Study’s Cystitis Remedy so Effective that NC State Ready to Offer Treatment to Cats
Data is pending on the study's final cat, treated with low-dose radiotherapy last month, but the researchers say every other cat has shown improvement, with most never having another episode of cystitis.
An NC State College of Veterinary Medicine study exploring whether low-dose radiation therapy could relieve the painful symptoms of Feline Idiopathic Cystitis has been so successful that clinicians are ready to start immediately offering the treatment to cats at the NC State Veterinary Hospital.
The causes of Feline Idiopathic Cystitis are not well understood, though environmental stress appears to be a main factor, says Dr. Allison Kendall, an assistant clinical professor of small animal internal medicine with a focus on nephrology and urology. The condition often is chronic and leaves cats, especially male ones, straining to urinate or even unable to. About 20% of affected cats are euthanized, she says.
“This is a very serious disease, and there really is no current effective treatment,” says Kendall, the study’s lead investigator. “Once they are diagnosed with FIC and once their urethra is blocked, cats risk blocking multiple times. Once they have the disease, it just doesn’t go away on its own. It’s lifelong.”
Until now, trying to treat the symptoms and remove stressors has been all veterinarians could do, Kendall says, and too many times euthanasia is needed to stop the suffering.
Wanting to address the pain is what led Dr. Michael Nolan, professor of radiation oncology, to approach Kendall to discuss whether treating the feline bladder with low-dose radiation therapy could help relieve FIC symptoms.
“You can actually treat arthritis and other inflammatory conditions with low-dose radiotherapy, and it works really well,” Nolan says. “Nobody knows why it works, but it does. So I said, ‘Why don’t we just try and see if maybe radiation could help with this?’”
Kendall and Nolan collaborated on setting up a study, and Dr. Kate Meurs, dean of the NC State College of Veterinary Medicine, used the Feline Gift Fund to pay for it. In April, the college created a new Feline Health Center to elevate its focus on cats and to combine all of its feline expertise under one umbrella, making collaborations such as the FIC study even easier.
Over the past two years, with some delays because of the COVID pandemic, Kendall, Nolan and their teams have used low-dose radiation to treat 15 male cats suffering from FIC.
Data is pending on the study’s final cat, treated last month, but the researchers say every other cat has shown improvement, with most never having another episode of cystitis. These findings are compelling enough for the NC State Veterinary Hospital to begin offering these radiation treatments to patients.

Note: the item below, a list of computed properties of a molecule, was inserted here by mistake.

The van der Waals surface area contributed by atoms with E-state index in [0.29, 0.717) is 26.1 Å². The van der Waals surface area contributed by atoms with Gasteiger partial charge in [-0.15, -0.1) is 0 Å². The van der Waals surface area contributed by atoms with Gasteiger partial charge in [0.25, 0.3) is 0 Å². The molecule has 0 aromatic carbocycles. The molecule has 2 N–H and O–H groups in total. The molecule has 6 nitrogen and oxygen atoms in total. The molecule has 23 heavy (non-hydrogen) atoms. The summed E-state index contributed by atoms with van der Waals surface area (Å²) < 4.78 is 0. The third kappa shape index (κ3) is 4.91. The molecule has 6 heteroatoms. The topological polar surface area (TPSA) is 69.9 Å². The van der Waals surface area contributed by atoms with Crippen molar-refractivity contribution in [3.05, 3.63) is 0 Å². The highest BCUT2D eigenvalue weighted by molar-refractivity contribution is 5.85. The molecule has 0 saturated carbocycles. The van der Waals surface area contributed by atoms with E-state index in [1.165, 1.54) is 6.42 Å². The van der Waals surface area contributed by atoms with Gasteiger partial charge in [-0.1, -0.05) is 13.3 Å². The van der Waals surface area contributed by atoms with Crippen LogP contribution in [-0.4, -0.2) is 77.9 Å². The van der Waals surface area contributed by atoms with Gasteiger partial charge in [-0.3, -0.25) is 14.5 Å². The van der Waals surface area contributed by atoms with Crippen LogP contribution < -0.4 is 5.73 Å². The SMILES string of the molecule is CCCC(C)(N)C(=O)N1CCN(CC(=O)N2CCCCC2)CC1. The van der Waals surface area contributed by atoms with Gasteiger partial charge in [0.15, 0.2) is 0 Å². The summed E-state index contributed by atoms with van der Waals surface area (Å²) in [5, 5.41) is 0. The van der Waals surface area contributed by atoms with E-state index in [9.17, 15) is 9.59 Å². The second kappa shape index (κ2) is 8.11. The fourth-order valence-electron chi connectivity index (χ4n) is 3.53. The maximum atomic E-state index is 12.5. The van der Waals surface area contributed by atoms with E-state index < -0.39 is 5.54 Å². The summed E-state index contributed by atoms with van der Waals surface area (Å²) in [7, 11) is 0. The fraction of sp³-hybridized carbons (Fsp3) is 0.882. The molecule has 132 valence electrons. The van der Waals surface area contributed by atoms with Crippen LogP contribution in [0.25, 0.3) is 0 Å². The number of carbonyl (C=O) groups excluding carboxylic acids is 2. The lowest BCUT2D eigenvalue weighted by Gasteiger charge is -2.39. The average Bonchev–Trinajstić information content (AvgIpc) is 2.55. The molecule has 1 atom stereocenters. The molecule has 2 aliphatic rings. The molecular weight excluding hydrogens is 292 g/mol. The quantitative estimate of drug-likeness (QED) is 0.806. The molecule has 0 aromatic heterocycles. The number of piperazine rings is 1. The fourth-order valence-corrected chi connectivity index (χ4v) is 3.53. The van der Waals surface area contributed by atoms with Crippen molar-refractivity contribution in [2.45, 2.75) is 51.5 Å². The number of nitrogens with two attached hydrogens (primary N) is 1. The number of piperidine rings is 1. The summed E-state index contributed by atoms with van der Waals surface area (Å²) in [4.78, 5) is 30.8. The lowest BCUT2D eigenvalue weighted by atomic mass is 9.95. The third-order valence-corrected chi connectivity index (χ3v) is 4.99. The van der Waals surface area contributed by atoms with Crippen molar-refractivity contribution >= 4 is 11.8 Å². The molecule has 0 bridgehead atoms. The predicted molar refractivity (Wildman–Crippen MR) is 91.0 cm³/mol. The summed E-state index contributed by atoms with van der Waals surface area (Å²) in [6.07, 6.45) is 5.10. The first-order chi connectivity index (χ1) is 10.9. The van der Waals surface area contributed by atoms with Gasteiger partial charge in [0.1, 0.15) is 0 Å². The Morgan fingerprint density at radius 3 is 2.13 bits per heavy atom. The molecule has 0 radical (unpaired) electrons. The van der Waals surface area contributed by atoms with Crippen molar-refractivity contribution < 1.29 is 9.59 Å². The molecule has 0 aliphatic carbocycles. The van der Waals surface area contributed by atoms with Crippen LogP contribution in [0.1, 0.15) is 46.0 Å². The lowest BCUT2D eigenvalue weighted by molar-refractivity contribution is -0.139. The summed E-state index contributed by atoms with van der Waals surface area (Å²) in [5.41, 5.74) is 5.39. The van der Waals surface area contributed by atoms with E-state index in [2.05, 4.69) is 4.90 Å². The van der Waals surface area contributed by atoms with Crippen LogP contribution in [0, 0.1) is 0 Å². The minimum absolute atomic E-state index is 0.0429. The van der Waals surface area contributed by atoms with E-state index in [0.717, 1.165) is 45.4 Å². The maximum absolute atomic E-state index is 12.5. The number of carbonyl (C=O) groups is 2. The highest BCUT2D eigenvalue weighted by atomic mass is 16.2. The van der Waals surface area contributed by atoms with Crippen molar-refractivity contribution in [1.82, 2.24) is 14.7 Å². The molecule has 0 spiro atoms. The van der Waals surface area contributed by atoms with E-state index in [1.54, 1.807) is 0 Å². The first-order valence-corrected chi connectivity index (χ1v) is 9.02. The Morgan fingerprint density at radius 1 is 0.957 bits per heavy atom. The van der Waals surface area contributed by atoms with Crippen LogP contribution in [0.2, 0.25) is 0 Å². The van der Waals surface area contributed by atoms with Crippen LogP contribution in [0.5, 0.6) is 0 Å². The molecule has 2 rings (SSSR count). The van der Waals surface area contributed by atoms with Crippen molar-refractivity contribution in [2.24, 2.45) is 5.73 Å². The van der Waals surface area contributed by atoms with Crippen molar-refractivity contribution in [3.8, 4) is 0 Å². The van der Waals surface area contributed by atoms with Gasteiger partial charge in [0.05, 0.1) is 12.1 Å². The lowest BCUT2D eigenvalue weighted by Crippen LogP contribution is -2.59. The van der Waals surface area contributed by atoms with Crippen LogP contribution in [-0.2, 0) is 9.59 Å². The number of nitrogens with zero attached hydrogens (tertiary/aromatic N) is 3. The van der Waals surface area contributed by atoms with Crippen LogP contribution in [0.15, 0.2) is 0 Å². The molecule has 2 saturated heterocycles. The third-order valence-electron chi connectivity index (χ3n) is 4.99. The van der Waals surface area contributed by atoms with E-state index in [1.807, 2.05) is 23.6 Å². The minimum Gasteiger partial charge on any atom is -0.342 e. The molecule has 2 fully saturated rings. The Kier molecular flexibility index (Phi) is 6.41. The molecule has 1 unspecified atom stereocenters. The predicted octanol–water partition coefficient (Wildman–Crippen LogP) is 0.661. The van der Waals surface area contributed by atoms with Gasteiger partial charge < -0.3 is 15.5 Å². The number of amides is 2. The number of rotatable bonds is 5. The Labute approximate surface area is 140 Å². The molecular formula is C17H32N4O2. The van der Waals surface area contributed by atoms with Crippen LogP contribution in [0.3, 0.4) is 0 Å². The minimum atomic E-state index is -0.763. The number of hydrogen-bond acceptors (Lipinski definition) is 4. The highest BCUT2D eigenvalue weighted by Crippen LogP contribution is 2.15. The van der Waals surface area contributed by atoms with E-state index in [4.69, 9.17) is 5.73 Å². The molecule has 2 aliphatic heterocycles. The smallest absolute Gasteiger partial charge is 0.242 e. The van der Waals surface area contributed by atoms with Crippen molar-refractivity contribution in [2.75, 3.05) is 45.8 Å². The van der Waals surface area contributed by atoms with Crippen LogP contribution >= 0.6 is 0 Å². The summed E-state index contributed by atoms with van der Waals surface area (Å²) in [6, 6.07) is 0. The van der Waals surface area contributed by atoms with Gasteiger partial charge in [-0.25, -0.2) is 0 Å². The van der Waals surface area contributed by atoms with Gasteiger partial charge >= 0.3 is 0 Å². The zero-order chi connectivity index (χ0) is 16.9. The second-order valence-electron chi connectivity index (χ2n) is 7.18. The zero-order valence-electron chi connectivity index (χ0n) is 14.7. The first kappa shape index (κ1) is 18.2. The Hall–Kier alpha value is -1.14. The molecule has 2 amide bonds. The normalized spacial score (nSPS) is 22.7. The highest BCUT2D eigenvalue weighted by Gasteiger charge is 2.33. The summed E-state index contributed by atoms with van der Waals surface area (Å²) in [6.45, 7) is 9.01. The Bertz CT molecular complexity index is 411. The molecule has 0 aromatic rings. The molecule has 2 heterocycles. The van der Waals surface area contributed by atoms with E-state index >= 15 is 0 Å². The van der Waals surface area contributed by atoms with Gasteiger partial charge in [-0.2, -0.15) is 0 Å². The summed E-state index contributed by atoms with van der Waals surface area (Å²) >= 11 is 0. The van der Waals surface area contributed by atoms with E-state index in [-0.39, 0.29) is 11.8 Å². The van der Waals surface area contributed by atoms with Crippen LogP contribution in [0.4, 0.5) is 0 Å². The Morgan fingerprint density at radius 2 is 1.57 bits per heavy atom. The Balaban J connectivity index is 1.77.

“I feel confident enough in the study to start recommending it,” says Kendall, noting that oral medications, the only available treatment, are themselves stressful for cats and their owners. “Pet owners might think it’s too expensive, but radiation therapy can be cheaper than continuously paying to treat a blocked and suffering cat. If it were my cat, I would definitely be looking at radiation therapy.”
Archer Seaman, a black and white, pink-nosed boy, was the first cat enrolled in the study in April 2021.
Danielle Seaman, a radiologist in Durham, says she had noticed Archer in his litterbox straining to urinate with nothing coming out, and she immediately took him to her local veterinarian.
“They did the full workup, but there wasn’t an obstruction, and he didn’t have any stones,” says Seaman, who has three other cats. “There was no good underlying reason for it. We think it was stress-related. But once it started, it was a never-ending battle.”
Every two or three weeks, Archer would have blood in his urine and be so uncomfortable he’d urinate in inappropriate places, Seaman says. Oral medications would bring limited relief. When her veterinarian mentioned that NC State was looking to study cats in Archer’s predicament, Seaman quickly called and enrolled him.
“We took him in for one low-dose treatment in 2021, and it really has been life-changing, to be honest,” says Seaman, who notes that Archer had one episode shortly after his treatment and none since. “He was miserable and making us miserable. And now he is one happy, healthy cat. I feel so lucky that my vet had known about the study and was able to refer us.”
Kendall presented the initial data at a national conference this summer and will be publishing the results by next year.
“I had multiple texts, emails, phone calls, from colleagues I’ve known a long time and people I’ve never met in my life, reaching out after that conference wanting to figure out how to do it in their clinics,” says Nolan, who cautions that the data are not confirmatory and that more studies are needed. “There are still questions, but this is super encouraging, one of the most surprising things I’ve seen.”
Next, Kendall and Nolan hope to secure more funding for additional research so they can answer more questions and help even more ailing felines and their owners: Which cats would benefit the most? Would it work just as well in female cats? What is the optimal dose of radiation?
“We found something that works well, but is there a better dose paradigm?” Nolan asks. “Maybe there’s something that can work even better. They are young cats in our study. Does it cure them? Or in a few years will they need another round of treatment? We don’t know. But additional funds and studies would help us sort those kinds of things out.”